“If I’ve told you once, I’ve told you a hundred times” remains one of the consistent sayings from generation to generation in American families. Moms weary from open milk cartons left on the counters and dads befuddled by hand tools left in the sandbox repeat the mantra told to them by their parents. The cycle continues.
Still, not every repeat message occurs because the hearer forgets or is neglectful. Often the importance of the message requires repetition. When God repeats something over and again, wise people listen. At more than 130 times, few topics have more references in the Bible than thankfulness.
- Give thanks in all circumstances; for this is the will of God in Christ Jesus for you (1 Thessalonians 5:18).
- Giving thanks always and for everything to God the Father in the name of our Lord Jesus Christ (Ephesians 5:20).
- Do not be anxious about anything, but in everything by prayer and supplication with thanksgiving let your requests be made known to God (Philippians 4:6).
- And let the peace of Christ rule in your hearts, to which indeed you were called in one body. And be thankful (Colossians 3:15).
- Oh give thanks to the Lord, for he is good; for his steadfast love endures forever (Psalm 118:1)!
Developing a pattern of thankfulness is not merely a practice in good manners. To be a genuinely thankful person is to a be a spiritually maturing person. Think about it:
Thankfulness produces liberty when you realize your life, both temporal and eternal, does not depend on you. The Christian who sees the hand of God dispensing every good gift, from his salvation to his daily bread, finds great mental relief when he affirms in thankfulness that sustaining life does not rest on his shoulders because his Father in heaven bears the responsibility to care for him.
Similarly, thankfulness delivers security when you realize that your Father in heaven watches over you in constant vigilance. Anxiety can paralyze a woman or make a man unable to act. The Christian who woke this morning thankful to God for the protection through the night finds herself in the position of protection from her Father in heaven in her restless and anxious moments of the day.
In the battle against pride, thankfulness wins the day. How can you express pride in your achievements, your stature, or your wisdom when you first express humility in thankfulness to God for the endowment of your skills, for the unknown acts of providence that delivered to you your position, or for the understanding of a situation because of the insight God gave to you?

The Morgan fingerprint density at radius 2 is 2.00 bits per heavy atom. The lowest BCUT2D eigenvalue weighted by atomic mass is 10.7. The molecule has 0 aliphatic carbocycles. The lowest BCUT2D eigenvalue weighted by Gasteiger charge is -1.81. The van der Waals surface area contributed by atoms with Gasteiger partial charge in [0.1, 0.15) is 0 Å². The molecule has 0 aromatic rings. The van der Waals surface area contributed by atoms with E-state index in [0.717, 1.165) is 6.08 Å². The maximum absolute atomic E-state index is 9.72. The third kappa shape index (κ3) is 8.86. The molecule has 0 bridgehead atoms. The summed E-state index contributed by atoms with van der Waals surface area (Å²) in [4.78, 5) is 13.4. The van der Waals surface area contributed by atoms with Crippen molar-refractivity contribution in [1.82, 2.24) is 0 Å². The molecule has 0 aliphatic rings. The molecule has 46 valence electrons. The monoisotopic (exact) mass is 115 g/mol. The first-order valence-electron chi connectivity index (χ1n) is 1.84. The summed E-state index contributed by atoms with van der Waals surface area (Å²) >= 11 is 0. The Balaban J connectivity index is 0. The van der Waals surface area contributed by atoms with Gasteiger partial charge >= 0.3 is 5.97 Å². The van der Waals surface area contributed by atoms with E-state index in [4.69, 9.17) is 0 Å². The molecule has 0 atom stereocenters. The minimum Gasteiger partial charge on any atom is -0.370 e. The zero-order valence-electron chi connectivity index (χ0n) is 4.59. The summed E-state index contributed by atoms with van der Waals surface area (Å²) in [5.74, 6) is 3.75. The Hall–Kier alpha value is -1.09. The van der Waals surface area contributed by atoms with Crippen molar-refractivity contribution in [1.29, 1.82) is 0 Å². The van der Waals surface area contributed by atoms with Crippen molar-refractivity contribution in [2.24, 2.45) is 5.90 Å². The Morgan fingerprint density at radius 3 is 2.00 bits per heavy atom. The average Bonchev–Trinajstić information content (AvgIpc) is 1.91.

In a world fraught with hardships and the daily penchant to complain, thankfulness overcomes grumbling, whining, and protesting. Your spouse will be much lovelier to you when thankfulness to God for her starts your morning thoughts about her. Your parents will be much less of a bother to you when you begin your day with thankfulness to God for them. You will appreciate your job all the more and work through the real challenges you face when your workday begins with thanks to God for what the income from your job provides for you and allows you to do.
While some historians debate the finer points of the story, Matthew Henry’s thankful response serves as an example to us. An English preacher in the late 1600s and early 1700s, Henry traveled by horseback on a preaching circuit through the English countryside. On one occasion four thugs attacked Matthew, robbing him of the little bit of money he possessed. Later, Henry recorded in his journal these thoughts: Let me be thankful first because I was never robbed before; second, because although they took my purse, they did not take my life; third, because although they took my all, it was not much; and fourth, because it was I who was robbed, not I who robbed.
While doing God’s will and serving God’s people, Matthew Henry experienced the reality of living in a sin-filled world. Who would condemn him for complaining? Yet, he finds in the event that left him poorer and the victim of a crime occasion to express thanks to God. You can do that too, can't you? As you do the will of God today as a dad, mom, son, daughter, employer, employee, and a brother or sister in Christ and experience some difficulty great or small, some point of dissatisfaction, some reason to complain, can you find a reason to be thankful to God?
Be thankful today. Your Father in heaven has been, is, and will continue to be good to you.
As always, I welcome your feedback and any suggestions you might have for an upcoming Lunchtime Musing.